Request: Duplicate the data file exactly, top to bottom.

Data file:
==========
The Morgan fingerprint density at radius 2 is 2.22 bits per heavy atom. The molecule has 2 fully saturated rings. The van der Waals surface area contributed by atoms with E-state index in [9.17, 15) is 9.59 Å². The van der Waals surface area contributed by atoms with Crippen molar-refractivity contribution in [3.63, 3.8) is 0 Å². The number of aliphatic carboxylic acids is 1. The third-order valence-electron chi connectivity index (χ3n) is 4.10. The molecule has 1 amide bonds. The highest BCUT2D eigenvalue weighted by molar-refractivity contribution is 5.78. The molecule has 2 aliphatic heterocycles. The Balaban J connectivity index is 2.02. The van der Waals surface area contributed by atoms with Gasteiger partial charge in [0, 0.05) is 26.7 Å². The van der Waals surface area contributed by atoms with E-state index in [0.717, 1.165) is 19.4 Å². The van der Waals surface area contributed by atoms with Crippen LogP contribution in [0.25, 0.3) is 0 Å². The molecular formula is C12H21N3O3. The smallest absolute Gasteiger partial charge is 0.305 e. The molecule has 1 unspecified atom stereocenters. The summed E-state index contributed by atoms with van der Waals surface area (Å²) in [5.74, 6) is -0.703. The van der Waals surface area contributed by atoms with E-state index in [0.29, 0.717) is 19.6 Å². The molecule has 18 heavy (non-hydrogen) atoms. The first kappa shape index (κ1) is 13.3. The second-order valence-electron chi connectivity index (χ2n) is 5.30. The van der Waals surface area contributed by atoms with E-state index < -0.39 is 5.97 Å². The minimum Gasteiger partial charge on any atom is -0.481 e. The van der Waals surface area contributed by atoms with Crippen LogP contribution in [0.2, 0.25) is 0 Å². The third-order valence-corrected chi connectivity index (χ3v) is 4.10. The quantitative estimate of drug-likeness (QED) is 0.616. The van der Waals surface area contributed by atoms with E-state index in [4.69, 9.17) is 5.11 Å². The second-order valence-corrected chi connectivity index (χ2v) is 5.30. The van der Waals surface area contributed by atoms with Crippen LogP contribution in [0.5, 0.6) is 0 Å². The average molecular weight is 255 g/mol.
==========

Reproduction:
The Morgan fingerprint density at radius 2 is 2.22 bits per heavy atom. The molecule has 2 fully saturated rings. The van der Waals surface area contributed by atoms with E-state index in [9.17, 15) is 9.59 Å². The van der Waals surface area contributed by atoms with Crippen molar-refractivity contribution in [3.63, 3.8) is 0 Å². The number of aliphatic carboxylic acids is 1. The third-order valence-electron chi connectivity index (χ3n) is 4.10. The molecule has 1 amide bonds. The highest BCUT2D eigenvalue weighted by molar-refractivity contribution is 5.78. The molecule has 2 aliphatic heterocycles. The Balaban J connectivity index is 2.02. The van der Waals surface area contributed by atoms with Gasteiger partial charge in [0, 0.05) is 26.7 Å². The van der Waals surface area contributed by atoms with E-state index in [0.717, 1.165) is 19.4 Å². The van der Waals surface area contributed by atoms with Crippen LogP contribution in [0.25, 0.3) is 0 Å². The molecular formula is C12H21N3O3. The smallest absolute Gasteiger partial charge is 0.305 e. The molecule has 1 unspecified atom stereocenters. The summed E-state index contributed by atoms with van der Waals surface area (Å²) in [5.74, 6) is -0.703. The van der Waals surface area contributed by atoms with E-state index in [0.29, 0.717) is 19.6 Å². The molecule has 18 heavy (non-hydrogen) atoms. The first kappa shape index (κ1) is 13.3. The second-order valence-electron chi connectivity index (χ2n) is 5.30. The van der Waals surface area contributed by atoms with E-state index < -0.39 is 5.97 Å². The minimum Gasteiger partial charge on any atom is -0.481 e. The van der Waals surface area contributed by atoms with Crippen LogP contribution in [0.2, 0.25) is 0 Å². The third-order valence-corrected chi connectivity index (χ3v) is 4.10. The quantitative estimate of drug-likeness (QED) is 0.616. The van der Waals surface area contributed by atoms with E-state index in [4.69, 9.17) is 5.11 Å². The second-order valence-corrected chi connectivity index (χ2v) is 5.30. The van der Waals surface area contributed by atoms with Crippen LogP contribution in [0.5, 0.6) is 0 Å². The average molecular weight is 255 g/mol.